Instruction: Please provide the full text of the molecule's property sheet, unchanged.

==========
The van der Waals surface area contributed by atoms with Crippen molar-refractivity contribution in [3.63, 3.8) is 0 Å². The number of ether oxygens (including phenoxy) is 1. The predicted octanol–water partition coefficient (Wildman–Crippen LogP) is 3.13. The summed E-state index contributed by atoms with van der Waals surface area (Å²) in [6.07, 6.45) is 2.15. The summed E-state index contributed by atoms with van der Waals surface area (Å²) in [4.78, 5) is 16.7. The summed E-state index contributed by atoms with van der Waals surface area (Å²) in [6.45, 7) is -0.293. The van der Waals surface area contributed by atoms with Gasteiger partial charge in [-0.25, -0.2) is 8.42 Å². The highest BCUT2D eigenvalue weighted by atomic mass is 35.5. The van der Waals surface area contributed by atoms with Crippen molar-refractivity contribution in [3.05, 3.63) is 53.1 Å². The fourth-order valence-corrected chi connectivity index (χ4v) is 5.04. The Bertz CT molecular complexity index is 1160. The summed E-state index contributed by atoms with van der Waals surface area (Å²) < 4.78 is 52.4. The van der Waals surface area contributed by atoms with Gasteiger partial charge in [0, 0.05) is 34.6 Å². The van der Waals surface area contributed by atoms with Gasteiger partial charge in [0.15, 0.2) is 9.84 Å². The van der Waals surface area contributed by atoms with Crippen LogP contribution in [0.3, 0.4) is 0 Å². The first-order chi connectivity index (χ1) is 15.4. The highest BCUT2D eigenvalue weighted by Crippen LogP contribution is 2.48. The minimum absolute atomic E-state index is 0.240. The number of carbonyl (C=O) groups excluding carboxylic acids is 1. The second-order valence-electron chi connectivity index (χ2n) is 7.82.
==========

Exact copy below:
The van der Waals surface area contributed by atoms with Crippen molar-refractivity contribution in [3.63, 3.8) is 0 Å². The number of ether oxygens (including phenoxy) is 1. The predicted octanol–water partition coefficient (Wildman–Crippen LogP) is 3.13. The summed E-state index contributed by atoms with van der Waals surface area (Å²) in [6.07, 6.45) is 2.15. The summed E-state index contributed by atoms with van der Waals surface area (Å²) in [4.78, 5) is 16.7. The summed E-state index contributed by atoms with van der Waals surface area (Å²) in [6.45, 7) is -0.293. The van der Waals surface area contributed by atoms with Gasteiger partial charge in [-0.25, -0.2) is 8.42 Å². The highest BCUT2D eigenvalue weighted by atomic mass is 35.5. The van der Waals surface area contributed by atoms with Crippen molar-refractivity contribution in [3.05, 3.63) is 53.1 Å². The fourth-order valence-corrected chi connectivity index (χ4v) is 5.04. The Bertz CT molecular complexity index is 1160. The summed E-state index contributed by atoms with van der Waals surface area (Å²) < 4.78 is 52.4. The van der Waals surface area contributed by atoms with Gasteiger partial charge in [0, 0.05) is 34.6 Å². The van der Waals surface area contributed by atoms with Gasteiger partial charge in [0.15, 0.2) is 9.84 Å². The van der Waals surface area contributed by atoms with Crippen LogP contribution in [0.3, 0.4) is 0 Å². The first-order chi connectivity index (χ1) is 15.4. The highest BCUT2D eigenvalue weighted by Crippen LogP contribution is 2.48. The minimum absolute atomic E-state index is 0.240. The number of carbonyl (C=O) groups excluding carboxylic acids is 1. The second-order valence-electron chi connectivity index (χ2n) is 7.82.